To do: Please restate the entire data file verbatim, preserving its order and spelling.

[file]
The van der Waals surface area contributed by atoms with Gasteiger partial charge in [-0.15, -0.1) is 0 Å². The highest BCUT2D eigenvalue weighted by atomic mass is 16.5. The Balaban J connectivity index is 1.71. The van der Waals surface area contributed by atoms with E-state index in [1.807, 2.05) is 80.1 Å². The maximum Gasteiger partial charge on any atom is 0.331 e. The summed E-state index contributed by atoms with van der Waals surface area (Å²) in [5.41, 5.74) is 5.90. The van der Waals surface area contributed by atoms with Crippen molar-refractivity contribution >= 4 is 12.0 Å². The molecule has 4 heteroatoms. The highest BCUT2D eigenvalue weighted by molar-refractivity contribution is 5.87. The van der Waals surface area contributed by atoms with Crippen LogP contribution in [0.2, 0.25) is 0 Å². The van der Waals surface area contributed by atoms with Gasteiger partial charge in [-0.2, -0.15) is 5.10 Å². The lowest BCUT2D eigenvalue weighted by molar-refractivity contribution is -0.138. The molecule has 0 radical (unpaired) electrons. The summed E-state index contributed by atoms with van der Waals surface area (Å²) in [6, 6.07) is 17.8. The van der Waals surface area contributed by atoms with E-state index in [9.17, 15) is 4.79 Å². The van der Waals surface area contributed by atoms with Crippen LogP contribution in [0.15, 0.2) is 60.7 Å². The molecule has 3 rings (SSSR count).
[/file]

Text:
The van der Waals surface area contributed by atoms with Gasteiger partial charge in [-0.15, -0.1) is 0 Å². The highest BCUT2D eigenvalue weighted by atomic mass is 16.5. The Balaban J connectivity index is 1.71. The van der Waals surface area contributed by atoms with E-state index in [1.807, 2.05) is 80.1 Å². The maximum Gasteiger partial charge on any atom is 0.331 e. The summed E-state index contributed by atoms with van der Waals surface area (Å²) in [5.41, 5.74) is 5.90. The van der Waals surface area contributed by atoms with Crippen molar-refractivity contribution >= 4 is 12.0 Å². The molecule has 4 heteroatoms. The highest BCUT2D eigenvalue weighted by molar-refractivity contribution is 5.87. The van der Waals surface area contributed by atoms with Crippen LogP contribution in [0.2, 0.25) is 0 Å². The van der Waals surface area contributed by atoms with Gasteiger partial charge in [-0.2, -0.15) is 5.10 Å². The lowest BCUT2D eigenvalue weighted by molar-refractivity contribution is -0.138. The molecule has 0 radical (unpaired) electrons. The summed E-state index contributed by atoms with van der Waals surface area (Å²) in [6, 6.07) is 17.8. The van der Waals surface area contributed by atoms with E-state index in [9.17, 15) is 4.79 Å². The van der Waals surface area contributed by atoms with Crippen LogP contribution in [0.15, 0.2) is 60.7 Å². The molecule has 3 rings (SSSR count).